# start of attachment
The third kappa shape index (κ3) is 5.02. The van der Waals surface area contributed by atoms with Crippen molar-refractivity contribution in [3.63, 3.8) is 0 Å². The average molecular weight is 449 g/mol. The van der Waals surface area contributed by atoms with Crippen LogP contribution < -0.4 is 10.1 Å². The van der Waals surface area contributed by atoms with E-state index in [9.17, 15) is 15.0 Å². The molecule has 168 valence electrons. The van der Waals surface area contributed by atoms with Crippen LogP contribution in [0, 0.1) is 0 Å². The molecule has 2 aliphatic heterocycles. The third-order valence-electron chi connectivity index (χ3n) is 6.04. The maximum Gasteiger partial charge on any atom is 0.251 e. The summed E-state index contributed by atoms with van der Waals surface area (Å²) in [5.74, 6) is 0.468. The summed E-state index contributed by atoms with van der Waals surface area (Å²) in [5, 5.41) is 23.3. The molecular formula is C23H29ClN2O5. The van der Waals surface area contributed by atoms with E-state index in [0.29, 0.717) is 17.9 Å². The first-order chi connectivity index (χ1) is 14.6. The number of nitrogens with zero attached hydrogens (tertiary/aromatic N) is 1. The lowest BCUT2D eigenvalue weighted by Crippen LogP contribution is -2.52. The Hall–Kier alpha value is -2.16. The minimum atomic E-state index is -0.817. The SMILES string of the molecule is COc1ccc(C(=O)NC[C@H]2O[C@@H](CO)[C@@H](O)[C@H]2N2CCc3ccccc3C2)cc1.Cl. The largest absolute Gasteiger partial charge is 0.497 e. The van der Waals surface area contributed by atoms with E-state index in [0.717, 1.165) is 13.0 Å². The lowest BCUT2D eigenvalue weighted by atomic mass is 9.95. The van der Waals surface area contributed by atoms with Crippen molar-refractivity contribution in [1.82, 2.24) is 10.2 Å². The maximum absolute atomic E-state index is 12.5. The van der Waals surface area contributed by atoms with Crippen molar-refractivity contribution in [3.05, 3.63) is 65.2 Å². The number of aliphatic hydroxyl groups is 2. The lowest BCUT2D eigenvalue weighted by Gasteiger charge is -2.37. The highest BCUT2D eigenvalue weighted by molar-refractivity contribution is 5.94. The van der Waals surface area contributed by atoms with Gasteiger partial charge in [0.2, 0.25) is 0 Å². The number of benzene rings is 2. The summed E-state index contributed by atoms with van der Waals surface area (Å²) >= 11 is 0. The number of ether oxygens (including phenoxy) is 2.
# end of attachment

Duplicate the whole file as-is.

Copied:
The third kappa shape index (κ3) is 5.02. The van der Waals surface area contributed by atoms with Crippen molar-refractivity contribution in [3.63, 3.8) is 0 Å². The average molecular weight is 449 g/mol. The van der Waals surface area contributed by atoms with Crippen LogP contribution < -0.4 is 10.1 Å². The van der Waals surface area contributed by atoms with E-state index in [9.17, 15) is 15.0 Å². The molecule has 168 valence electrons. The van der Waals surface area contributed by atoms with Crippen LogP contribution in [0, 0.1) is 0 Å². The molecule has 2 aliphatic heterocycles. The third-order valence-electron chi connectivity index (χ3n) is 6.04. The maximum Gasteiger partial charge on any atom is 0.251 e. The summed E-state index contributed by atoms with van der Waals surface area (Å²) in [5.74, 6) is 0.468. The summed E-state index contributed by atoms with van der Waals surface area (Å²) in [5, 5.41) is 23.3. The molecular formula is C23H29ClN2O5. The van der Waals surface area contributed by atoms with E-state index in [0.29, 0.717) is 17.9 Å². The first-order chi connectivity index (χ1) is 14.6. The number of nitrogens with zero attached hydrogens (tertiary/aromatic N) is 1. The lowest BCUT2D eigenvalue weighted by Crippen LogP contribution is -2.52. The Hall–Kier alpha value is -2.16. The minimum atomic E-state index is -0.817. The SMILES string of the molecule is COc1ccc(C(=O)NC[C@H]2O[C@@H](CO)[C@@H](O)[C@H]2N2CCc3ccccc3C2)cc1.Cl. The largest absolute Gasteiger partial charge is 0.497 e. The van der Waals surface area contributed by atoms with E-state index in [0.717, 1.165) is 13.0 Å². The lowest BCUT2D eigenvalue weighted by atomic mass is 9.95. The van der Waals surface area contributed by atoms with Crippen molar-refractivity contribution in [1.82, 2.24) is 10.2 Å². The maximum absolute atomic E-state index is 12.5. The van der Waals surface area contributed by atoms with Crippen molar-refractivity contribution in [3.05, 3.63) is 65.2 Å². The number of aliphatic hydroxyl groups is 2. The lowest BCUT2D eigenvalue weighted by Gasteiger charge is -2.37. The highest BCUT2D eigenvalue weighted by molar-refractivity contribution is 5.94. The van der Waals surface area contributed by atoms with Gasteiger partial charge in [0.2, 0.25) is 0 Å². The number of benzene rings is 2. The summed E-state index contributed by atoms with van der Waals surface area (Å²) >= 11 is 0. The number of ether oxygens (including phenoxy) is 2.